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After you’re done admiring your shelves, you could stop there and be satisfied.  However, the soft wood is unprotected and will dent and mark and take on water without some sort of protection.  I opted for a dark stain and polyurethane finish to add some depth and substance to the relatively thin shelves.  Take the shelves apart and place them back side down onto some scrap wood cleats to raise it off the floor and allow better access.

Step 7: Stain away

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I detailed my staining method in another Instructable (Introduction to wood staining) with more detailed instructions.  I used Minwax Bombay Mahogany Stain & Poly in one applied with a folded piece of t-shirt cotton with the grain.  The first coat is dry overnight and then sanded back with 80 grit paper and an electric sander to remove the stain from the high levels of the grain and make it pop.  I then applied another coat of Bombay Mahogany mixed with Minwax Ebony stain in a 5 parts Mahogany to 1 part Ebony to darken the stain.  This is applied to the boards to give more depth to the colour and give the wood a more aged appearance.

As a note, the Bombay Mahogany was not the expected colour on application and required the Ebony stain mixed in to get the desired colour.  They call this the finishing stage, but it easily took the same amount of time as the woodworking, if not more.

Step 8: All in the details

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With the stain dry, I chamfered all the edges of the boards with a plane and utility knife to leave approximately a 3/16” (2mm) chamfer.  Where there were intersections, I left the edge square so the pieces joined together flush and continued the chamfer on the other side.  This left a nice lighter coloured line around all the pieces which helped give more depth than just one shade of colour.

Step 9:

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Join all the pieces back together in the order you’ve hopefully marked.  The T-section that sticks out is also joined by dowels at the intersection but also has flat connecting plates screwed on the underside to keep them joined.  There is also a corner bracket on the outermost vertical panel to keep it aligned with the other pieces.

Step 10: Security

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As the entire unit is over 16’ long and 6.5’ high, it needs to be anchored to the wall to prevent falling over and trapping any small plants or children.  Use the 3 remaining corner brackets screwed to the underside of a shelf and then to a wall stud. 

Wall studs are commonly found on one side of a power outlet.  Knock on each side to hear a solid noise instead of a hollow noise.  The edge of the 2x4 stud will be to the outlet.  Measure 16” from this point to find the next stud, and 16” again to find the next.  You can drill a small hole in the wall and ½” in should be the wood of the stud.  Secure the bracket with at least a 2” screw.  In some older buildings, the studs may be 24” apart if you can’t find it.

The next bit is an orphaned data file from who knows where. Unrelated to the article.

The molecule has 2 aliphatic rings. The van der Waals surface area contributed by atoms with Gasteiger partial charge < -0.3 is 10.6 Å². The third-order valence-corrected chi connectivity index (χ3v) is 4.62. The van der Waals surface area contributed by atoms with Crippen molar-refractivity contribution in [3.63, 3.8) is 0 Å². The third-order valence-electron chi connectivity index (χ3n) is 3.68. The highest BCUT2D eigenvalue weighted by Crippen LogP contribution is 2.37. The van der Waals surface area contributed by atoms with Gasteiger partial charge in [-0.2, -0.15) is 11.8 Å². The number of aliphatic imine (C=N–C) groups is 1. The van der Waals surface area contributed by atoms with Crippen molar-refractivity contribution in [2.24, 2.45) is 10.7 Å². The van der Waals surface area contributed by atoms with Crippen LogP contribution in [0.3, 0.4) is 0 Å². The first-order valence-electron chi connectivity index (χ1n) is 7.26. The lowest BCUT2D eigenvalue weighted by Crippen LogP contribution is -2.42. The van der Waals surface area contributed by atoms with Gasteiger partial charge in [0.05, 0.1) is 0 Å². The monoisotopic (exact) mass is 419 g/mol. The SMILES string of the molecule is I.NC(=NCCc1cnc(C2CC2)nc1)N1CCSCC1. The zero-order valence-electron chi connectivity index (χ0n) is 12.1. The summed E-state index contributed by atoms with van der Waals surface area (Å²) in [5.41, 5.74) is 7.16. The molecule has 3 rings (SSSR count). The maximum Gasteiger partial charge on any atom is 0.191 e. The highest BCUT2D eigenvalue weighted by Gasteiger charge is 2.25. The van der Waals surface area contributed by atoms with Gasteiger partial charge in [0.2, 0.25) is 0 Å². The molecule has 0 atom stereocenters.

Step 11: Actually finished!

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With the shelving secure, you can admire your alternative shelving solution and put all your books and pieces on display.  Behold your mountain of books!  I was a little concerned about weight distribution with the offset shelves, but it is all holding up very well with the immense mass of books.

dbm771 month ago
Awesome job buddy. I live in England & I had the same problem, my girlfriend & I have a mountain of books on all kinds of subjects with very few shelves in our large apartment. I followed your instructions & made my own shelf mountain. Thanks for sharing buddy, take care.
Wild-Bill9 months ago

I love that Bombay Mahogany finish (I used it on a built in book case and a desk). I have a Kreg jig that I got from my son-in-law, which might be a bit easier for a neophyte to use than a dowelling jig as nothing has to be lined up except for the wood but it is a bit more expensive as you need special screws and plugs. I love the look of your project.

caarntedd2 years ago
Nice work. I like the "T" section. Great use of space.
LadyTron2 years ago
really cool! I did something similar but not as epic with small different shaped book cases from thrift stores or ikea and screwed them into place, they were all the same color so it came out pretty nice, quick, and affordable!
chuckyd2 years ago
This is a great project on a budget!! Some other woods that may not require as much finishing are maple, cherry, oak, and walnut. They are more costly than pine, but not terribly so.

Here are a few suggestions. Instead of relying on a couple of metal angle braces to prevent racking, strategically place some vertical boards perpendicular to the supporr boards, and anchor from the back with three screws per intersecting shelf. These "flat" boards could then be anchored to the studs, without the use of metal brackets.

However, in lieu of anchoring to a wall, especially in a rental situation, use the short tee section to brace the longer section. This would requre some "flat" boards, as well, and some stronger connections between the two sections.

Design loads for shelves of books usually run at about 50 lbs per lineal foot, and most of your supports seem adequate. Typical spans, depending on wood species, usually max out at about 4 feet with such loads.

Finally, when I used to have those monstrous stereo speakers with flat bottoms, I would place adjustable screws in the bottom panel to minimize contact with flooring materials, such as carpet. While this was done for acoustic reasons, it also made the speaker more stable, as the tilps of the screws were supported directly by the subflooring, instead of the carpet. And it didn't damage the carpet.

Your design of the spaces on the shelves is quite appealing, and adds a great deal of interest to what would otherwise be a boring rectangular shape.
chiok (author)  chuckyd2 years ago
I did look at the fancier woods but was only able to find choice pine, poplar and red oak in the big box store and were 2.5x the price putting this project into a much higher band.